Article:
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Frederick H. Dyer, Compendium of the War of the Rebellion: Regimental Histories 301 301 Browse Search
Thomas Wentworth Higginson, Massachusetts in the Army and Navy during the war of 1861-1865, vol. 2 24 24 Browse Search
Rev. James K. Ewer , Company 3, Third Mass. Cav., Roster of the Third Massachusetts Cavalry Regiment in the war for the Union 23 23 Browse Search
Brigadier-General Ellison Capers, Confederate Military History, a library of Confederate States Military History: Volume 5, South Carolina (ed. Clement Anselm Evans) 16 16 Browse Search
Harper's Encyclopedia of United States History (ed. Benson Lossing) 15 15 Browse Search
The Photographic History of The Civil War: in ten volumes, Thousands of Scenes Photographed 1861-65, with Text by many Special Authorities, Volume 10: The Armies and the Leaders. (ed. Francis Trevelyan Miller) 9 9 Browse Search
The Photographic History of The Civil War: in ten volumes, Thousands of Scenes Photographed 1861-65, with Text by many Special Authorities, Volume 1: The Opening Battles. (ed. Francis Trevelyan Miller) 7 7 Browse Search
William F. Fox, Lt. Col. U. S. V., Regimental Losses in the American Civil War, 1861-1865: A Treatise on the extent and nature of the mortuary losses in the Union regiments, with full and exhaustive statistics compiled from the official records on file in the state military bureaus and at Washington 7 7 Browse Search
John Esten Cooke, Wearing of the Gray: Being Personal Portraits, Scenes, and Adventures of War. 6 6 Browse Search
Col. O. M. Roberts, Confederate Military History, a library of Confederate States Military History: Volume 12.1, Alabama (ed. Clement Anselm Evans) 6 6 Browse Search
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Browsing named entities in Southern Historical Society Papers, Volume 9. (ed. Reverend J. William Jones). You can also browse the collection for June, 1862 AD or search for June, 1862 AD in all documents.

Your search returned 3 results in 3 document sections:

Southern Historical Society Papers, Volume 9. (ed. Reverend J. William Jones), Reminiscences of the army of Northern Virginia, or the boys in gray, as I saw them from Harper's Ferry in 1861 to Appomattox Court-house in 1865. (search)
or him the Brigadier's wreath and stars just as he yielded up his brave young life at. Bethesda church, in June, 1864. With such leaders, and the splendid material which composed our regiment, it soon become the pride of its officers and the glory of its humblest private soldier. It was my privilege, while at Harper's Ferry, to see occasionally Captain Turner Ashby, whose raven locks and soldierly bearing even then attracted attention, and whose name had become famous when he fell in June, 1862, as Brigadier-General of cavalry, but gallantly leading an infantry charge. I saw here also Colonel J. E. B. Stuart, who afterwards became the idol of the army, Colonel E. Kirby Smith, who was to surrender, as General commanding, the trans-Mississippi Department, Major Whiting, who was to win his wreath and stars and imperishable glory for his brave defense of Wilmington, and a number of others who are not unknown to fame. General Johnston at once won the confidence and enthusiastic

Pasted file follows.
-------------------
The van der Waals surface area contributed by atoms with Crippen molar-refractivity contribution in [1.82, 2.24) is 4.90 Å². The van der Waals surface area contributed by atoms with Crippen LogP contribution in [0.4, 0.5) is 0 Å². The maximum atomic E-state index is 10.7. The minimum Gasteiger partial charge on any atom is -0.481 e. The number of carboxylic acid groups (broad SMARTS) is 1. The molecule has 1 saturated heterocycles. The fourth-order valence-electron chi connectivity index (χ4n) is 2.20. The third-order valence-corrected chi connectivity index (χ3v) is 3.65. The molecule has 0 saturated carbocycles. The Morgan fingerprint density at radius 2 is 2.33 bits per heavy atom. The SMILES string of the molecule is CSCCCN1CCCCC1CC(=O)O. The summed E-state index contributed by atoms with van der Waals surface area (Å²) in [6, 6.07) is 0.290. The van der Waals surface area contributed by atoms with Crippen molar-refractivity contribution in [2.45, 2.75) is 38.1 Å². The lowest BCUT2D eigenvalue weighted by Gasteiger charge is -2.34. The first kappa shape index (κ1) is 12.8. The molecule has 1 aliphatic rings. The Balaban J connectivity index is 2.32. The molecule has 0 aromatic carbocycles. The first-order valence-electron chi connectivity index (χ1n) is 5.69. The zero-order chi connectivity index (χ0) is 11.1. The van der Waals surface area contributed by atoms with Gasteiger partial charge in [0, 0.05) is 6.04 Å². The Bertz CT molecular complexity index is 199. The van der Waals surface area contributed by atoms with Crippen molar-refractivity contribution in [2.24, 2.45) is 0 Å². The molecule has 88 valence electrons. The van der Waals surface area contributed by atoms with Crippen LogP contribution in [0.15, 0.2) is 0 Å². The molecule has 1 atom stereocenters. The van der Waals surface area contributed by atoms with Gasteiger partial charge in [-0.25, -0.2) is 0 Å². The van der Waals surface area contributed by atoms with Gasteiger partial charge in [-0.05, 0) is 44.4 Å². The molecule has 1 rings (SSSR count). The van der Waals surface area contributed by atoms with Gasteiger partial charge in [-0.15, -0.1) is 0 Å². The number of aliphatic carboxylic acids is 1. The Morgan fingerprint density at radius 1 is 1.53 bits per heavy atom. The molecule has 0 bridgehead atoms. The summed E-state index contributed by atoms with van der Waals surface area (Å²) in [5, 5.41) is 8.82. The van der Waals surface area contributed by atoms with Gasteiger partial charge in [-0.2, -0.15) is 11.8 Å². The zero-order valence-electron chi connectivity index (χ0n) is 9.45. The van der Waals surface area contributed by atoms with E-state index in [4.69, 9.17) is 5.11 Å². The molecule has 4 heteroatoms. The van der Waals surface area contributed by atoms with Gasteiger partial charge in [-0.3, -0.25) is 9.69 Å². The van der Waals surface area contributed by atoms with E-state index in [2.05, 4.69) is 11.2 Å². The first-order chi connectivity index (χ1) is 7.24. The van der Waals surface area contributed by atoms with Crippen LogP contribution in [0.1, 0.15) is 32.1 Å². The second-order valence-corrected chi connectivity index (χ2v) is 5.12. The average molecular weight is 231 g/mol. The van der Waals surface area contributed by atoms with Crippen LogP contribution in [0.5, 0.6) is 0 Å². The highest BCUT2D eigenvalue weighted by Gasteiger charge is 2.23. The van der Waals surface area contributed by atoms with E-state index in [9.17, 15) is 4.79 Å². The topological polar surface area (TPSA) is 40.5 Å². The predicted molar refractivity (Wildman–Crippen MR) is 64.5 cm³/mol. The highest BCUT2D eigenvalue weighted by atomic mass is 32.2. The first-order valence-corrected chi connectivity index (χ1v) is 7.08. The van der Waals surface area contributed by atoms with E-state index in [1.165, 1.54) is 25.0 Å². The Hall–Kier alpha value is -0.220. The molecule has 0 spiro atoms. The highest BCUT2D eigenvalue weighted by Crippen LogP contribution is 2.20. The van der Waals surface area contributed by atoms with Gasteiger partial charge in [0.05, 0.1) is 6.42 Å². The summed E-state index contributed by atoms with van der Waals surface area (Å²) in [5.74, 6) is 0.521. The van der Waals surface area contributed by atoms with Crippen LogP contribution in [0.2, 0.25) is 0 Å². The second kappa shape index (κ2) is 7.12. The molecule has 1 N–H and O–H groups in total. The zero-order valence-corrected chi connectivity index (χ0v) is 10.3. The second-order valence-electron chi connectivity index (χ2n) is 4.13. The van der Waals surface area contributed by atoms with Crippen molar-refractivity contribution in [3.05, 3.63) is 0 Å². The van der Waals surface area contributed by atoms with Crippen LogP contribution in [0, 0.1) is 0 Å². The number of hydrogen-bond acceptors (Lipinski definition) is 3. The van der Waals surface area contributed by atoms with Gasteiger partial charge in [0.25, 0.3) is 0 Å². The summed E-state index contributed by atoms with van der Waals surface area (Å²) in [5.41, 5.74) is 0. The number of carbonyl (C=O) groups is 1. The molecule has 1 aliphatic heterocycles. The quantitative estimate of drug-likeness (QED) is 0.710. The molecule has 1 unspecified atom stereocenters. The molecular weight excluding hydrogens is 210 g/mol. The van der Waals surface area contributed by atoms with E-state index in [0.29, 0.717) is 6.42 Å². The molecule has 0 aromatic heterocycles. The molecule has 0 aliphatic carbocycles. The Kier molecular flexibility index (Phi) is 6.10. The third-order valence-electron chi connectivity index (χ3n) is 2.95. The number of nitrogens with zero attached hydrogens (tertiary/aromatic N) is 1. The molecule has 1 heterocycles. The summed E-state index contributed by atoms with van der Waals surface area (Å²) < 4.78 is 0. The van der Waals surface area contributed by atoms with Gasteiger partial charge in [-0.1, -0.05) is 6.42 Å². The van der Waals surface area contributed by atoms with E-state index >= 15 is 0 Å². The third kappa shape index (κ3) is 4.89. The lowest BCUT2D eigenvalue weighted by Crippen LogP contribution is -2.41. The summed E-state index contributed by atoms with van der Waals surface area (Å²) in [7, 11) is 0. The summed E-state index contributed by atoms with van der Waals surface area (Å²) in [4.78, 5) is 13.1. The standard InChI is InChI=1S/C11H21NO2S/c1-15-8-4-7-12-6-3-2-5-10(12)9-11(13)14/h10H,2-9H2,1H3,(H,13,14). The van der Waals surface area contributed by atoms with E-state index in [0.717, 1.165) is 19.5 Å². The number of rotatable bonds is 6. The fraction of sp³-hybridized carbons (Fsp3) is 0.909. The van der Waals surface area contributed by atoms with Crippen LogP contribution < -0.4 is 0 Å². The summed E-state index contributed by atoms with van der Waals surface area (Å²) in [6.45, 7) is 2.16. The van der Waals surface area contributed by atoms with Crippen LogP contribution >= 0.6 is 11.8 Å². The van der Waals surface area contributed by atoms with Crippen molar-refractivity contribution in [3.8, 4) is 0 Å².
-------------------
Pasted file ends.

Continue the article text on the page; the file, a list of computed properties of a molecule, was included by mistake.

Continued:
Southern Historical Society Papers, Volume 9. (ed. Reverend J. William Jones), Official statement of the strength of the Federal armies during the war. (search)
Territory and the District of Columbia, from April 15, 1861, to the close of the war. From this statement we learn that under the call of April 15, 1861, for 75,000 three months militia, the States furnished 91,816. Under the call of May 3, 1861, (confirmed by act approved August 6, 1861), and under acts of July 22 and 25, 1861, for 500,000 three years men, 700,680 men were actually furnished, of whom, however, only 657,868 were three years men; while 15,007 men were furnished in May and June, 1862, by special authority, for three months. Under the call of July, 2, 1862, for 300,000 men for three years, 421,465 were furnished. Under the call of August 4, 1862, for 300,000 militia for nine months, only 87,588 were furnished. Under the President's proclamation of June 15, 1863, for militia of six months, 16,361 men were furnished. Under the call of October 17, 1863, (which embraces men raised by draft of 1863), and that of February 1, 1864, for 500,000 men for three years, 317,092 m
Southern Historical Society Papers, Volume 9. (ed. Reverend J. William Jones), Campaign of General E. Kirby Smith in Kentucky, in 1862. (search)
rostrated by a terribly broken limb, and, much to his mortification, so utterly disabled as to be unable to take part in the impending movements, I received an invitation to act as a volunteer on that staff. I had seen some service with the army of Mississippi upon the staff of General John C. Breckinridge. Depleted by disease, caused mainly by the want of water, which a little foresight should have provided, that army, as it is well known, was forced to retreat in the latter days of June, 1862, from Corinth all the way to Tupelo, and it was generally understood that no serious operations were likely to transpire in that quarter during the ensuing summer. The greatest necessity of a soldier, said Napoleon to O'Meara, is water, of which a true history of the Confederate army at Corinth would furnish a sad and disastrous illustration. Delayed by a severe attack of fever, I did not reach Knoxville until the 15th of August. General Smith had already left to place himself at the h